Recently, a client called our office in a panic. He’s a successful professional whose career had required him to have a certain level of comfort with numbers and finance, so he wasn’t oblivious to the obvious mess he had gotten himself into. He had spent more money than he should have to build his stunning $2+ million dream home, and now he was up to his eyeballs in debt and fighting with his wife. On top of that, his plans to retire in the next few years were on the ropes, since he was going to have to withdraw funds from investment accounts and even borrow money from his 401k just to finish the project.
On top of all that, he was dejected, depressed, and afraid he would lose his high-pressure job because of all the stress this was causing. It was a frightening time that required some seriously hard decisions and a resignation that he would have to work longer than he really wanted to.
I really felt badly for him. Beyond being a genuinely nice guy, he’s worked really hard to climb the corporate ladder, and clearly deserves to enjoy the fruits of his labor. Hopefully once he finishes the house, he can just buckle down and save as much as possible for retirement to be able to meet his goals.
But this incident got me thinking about how the big lifestyle choices we make can affect our financial futures. We’ve all read the blogs that preach a message of micro-managing your budget to build wealth. They talk about things like cutting out that daily latte purchase and taking up extreme couponing. And while I suppose there’s some value to that, I think it’s much more important that we think long and hard about the big lifestyle decisions that we make more than anything else.
So I started thinking about the most common lifestyle choices that I see clients making that end up keeping them from reaching their goals, and some of what came to mind you may find quite surprising. In fact, what I see often in the American culture is that it’s the unconscious lifestyle choices we make based on the unconscious consumerism message that society gives us that ends up costing us the most.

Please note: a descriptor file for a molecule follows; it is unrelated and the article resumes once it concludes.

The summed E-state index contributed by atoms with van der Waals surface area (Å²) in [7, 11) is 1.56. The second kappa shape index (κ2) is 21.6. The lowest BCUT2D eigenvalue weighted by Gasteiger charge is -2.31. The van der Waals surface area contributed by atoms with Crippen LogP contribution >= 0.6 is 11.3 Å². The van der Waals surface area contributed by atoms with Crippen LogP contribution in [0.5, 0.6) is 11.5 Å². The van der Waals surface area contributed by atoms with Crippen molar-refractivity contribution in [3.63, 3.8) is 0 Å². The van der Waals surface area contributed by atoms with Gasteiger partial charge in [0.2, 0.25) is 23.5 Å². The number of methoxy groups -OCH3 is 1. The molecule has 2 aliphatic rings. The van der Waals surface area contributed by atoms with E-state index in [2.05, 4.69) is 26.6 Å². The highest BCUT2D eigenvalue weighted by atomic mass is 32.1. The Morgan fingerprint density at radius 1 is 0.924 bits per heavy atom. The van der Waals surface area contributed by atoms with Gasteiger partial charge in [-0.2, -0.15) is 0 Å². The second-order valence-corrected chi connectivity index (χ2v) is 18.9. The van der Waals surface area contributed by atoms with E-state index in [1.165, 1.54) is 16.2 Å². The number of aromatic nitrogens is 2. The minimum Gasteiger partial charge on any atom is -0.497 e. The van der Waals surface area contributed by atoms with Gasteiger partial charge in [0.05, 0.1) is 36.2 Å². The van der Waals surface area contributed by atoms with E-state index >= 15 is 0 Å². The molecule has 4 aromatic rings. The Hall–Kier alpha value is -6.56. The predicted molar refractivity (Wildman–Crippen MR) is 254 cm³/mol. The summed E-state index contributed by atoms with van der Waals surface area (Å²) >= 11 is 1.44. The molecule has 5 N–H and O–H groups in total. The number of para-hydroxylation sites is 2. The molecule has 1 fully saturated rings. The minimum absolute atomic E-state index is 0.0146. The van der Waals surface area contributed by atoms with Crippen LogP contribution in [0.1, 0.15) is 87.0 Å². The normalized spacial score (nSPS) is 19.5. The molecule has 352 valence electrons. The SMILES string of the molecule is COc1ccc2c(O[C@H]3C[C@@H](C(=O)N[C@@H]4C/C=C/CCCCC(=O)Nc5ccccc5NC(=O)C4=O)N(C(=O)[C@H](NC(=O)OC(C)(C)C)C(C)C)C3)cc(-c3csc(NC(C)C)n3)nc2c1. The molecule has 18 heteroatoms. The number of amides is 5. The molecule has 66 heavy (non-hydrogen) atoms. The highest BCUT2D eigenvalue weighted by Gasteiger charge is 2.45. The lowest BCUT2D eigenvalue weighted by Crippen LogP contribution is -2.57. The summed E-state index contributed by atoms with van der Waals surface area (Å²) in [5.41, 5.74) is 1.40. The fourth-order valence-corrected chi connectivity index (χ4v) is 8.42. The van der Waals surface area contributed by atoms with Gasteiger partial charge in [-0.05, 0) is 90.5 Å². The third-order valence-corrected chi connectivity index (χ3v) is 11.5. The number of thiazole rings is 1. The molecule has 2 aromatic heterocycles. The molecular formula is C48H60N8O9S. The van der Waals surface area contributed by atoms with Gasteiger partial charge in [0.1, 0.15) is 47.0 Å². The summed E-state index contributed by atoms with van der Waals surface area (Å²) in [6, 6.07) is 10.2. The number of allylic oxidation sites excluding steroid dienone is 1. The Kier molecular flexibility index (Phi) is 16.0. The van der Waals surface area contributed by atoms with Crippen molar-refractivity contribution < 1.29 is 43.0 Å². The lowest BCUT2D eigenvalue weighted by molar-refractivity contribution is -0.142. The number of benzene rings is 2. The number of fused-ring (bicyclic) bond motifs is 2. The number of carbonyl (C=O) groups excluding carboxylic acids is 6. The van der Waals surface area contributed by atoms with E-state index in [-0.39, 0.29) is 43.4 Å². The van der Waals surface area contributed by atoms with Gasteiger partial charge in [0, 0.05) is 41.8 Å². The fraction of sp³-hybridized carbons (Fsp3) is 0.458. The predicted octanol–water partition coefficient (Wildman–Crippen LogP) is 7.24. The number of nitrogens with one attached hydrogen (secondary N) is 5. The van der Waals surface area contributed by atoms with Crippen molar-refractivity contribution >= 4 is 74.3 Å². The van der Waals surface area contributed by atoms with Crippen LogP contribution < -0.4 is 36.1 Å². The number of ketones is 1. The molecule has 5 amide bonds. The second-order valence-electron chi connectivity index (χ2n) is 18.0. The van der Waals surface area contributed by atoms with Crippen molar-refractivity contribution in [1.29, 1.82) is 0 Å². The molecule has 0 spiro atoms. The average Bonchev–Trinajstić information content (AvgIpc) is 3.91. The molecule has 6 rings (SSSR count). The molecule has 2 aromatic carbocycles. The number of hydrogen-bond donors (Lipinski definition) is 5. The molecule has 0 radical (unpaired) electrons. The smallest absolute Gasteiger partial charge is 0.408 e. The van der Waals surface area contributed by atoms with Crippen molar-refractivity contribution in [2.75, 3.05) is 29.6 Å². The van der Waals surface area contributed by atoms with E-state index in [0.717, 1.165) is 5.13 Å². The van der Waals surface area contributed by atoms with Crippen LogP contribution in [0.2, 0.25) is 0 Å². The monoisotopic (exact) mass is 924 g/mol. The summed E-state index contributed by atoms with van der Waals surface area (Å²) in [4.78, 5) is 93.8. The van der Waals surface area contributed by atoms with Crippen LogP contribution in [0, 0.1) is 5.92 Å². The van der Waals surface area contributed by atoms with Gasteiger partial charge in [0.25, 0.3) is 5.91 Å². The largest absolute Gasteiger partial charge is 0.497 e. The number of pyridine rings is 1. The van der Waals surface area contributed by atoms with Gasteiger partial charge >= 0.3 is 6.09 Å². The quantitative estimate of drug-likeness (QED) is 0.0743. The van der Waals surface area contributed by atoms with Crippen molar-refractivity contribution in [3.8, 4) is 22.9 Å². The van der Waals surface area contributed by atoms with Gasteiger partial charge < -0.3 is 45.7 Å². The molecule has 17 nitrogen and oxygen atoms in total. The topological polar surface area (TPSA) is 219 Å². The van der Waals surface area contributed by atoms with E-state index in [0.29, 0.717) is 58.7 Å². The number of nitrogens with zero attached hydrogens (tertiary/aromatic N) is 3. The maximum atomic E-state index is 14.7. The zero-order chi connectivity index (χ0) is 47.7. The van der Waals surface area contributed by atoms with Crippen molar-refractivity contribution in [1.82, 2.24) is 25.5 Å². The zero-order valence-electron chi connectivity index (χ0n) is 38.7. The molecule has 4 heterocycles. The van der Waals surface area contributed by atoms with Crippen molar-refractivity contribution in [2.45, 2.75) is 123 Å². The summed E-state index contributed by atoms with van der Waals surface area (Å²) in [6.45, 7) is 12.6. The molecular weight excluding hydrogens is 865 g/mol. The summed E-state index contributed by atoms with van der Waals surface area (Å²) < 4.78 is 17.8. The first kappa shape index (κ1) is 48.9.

A Long Commute to Work
You might not think it, but that long commute is not just annoying, it’s probably also sucking you dry financially. I live in Atlanta, one of the worst cities in America for long commutes, and I hear it on an almost daily basis.
“Traffic was so bad today. It took me an hour and a half to get to work.”
“Did you see the accident on 285? Looked like someone had to be airlifted out. That’s why I was an hour late today…”
The way it generally works in Atlanta is that if you want a nice house, you have to live way out in the ‘burbs because city houses are extremely expensive. So, for the same monthly payment as an apartment near the office, you can buy a bigger house with a yard and a garage. That’s the American dream, right?
But the catch is that that house comes with a 3-hour per day commute, which is bound to take a toll on you, your vehicles, and your wallet.
Here are just a few of the ways:
- You pay out the nose for gas and car maintenance, as well as just the fact that your cars wear out more quickly. It’s depreciation on steroids.
- You can’t give 110% at work because you have to leave earlier than everyone else to beat the traffic. And you’re in such a bad mood from fighting traffic in the mornings, that you hate everyone in the office and the feeling is probably mutual.
- And of course your health is deteriorating, because who has time to exercise after sitting that long in the car?
- Not to mention you can forget about taking night classes to improve your job skills or credentials. And starting a side gig for extra income on the side is now out of the question. None of that is on the table after 3 hours of commuting is added to each and every day.
- Last and most importantly, your relationship with your spouse and kids begins to suffer, and studies show that divorce causes an huge drop in wealth on average.
The House-Poor American Dream
As Americans, we used to have a modest dream. We used to dream about being able to afford our own house, a place we could call our own. But let’s be honest, back in the day when we first started dreaming the “American Dream,” we were talking about something entirely different than the houses of today’s standards. In fact, in 1950 the average American’s house size was around 1000 square feet.
Now it’s almost 2500.
In addition to that, according to the latest census data, the average household size has gone from about 3.5 to around 2.5 today. So nowadays we have 1000 square feet per person, on average, as compared to less than 300 per person in 1950.
Now, of course, there’s nothing wrong with having a large house, if you can afford it. Or, if you understand the trade-off that you may be making, and are willing to make sacrifices elsewhere to still meet your financial goals.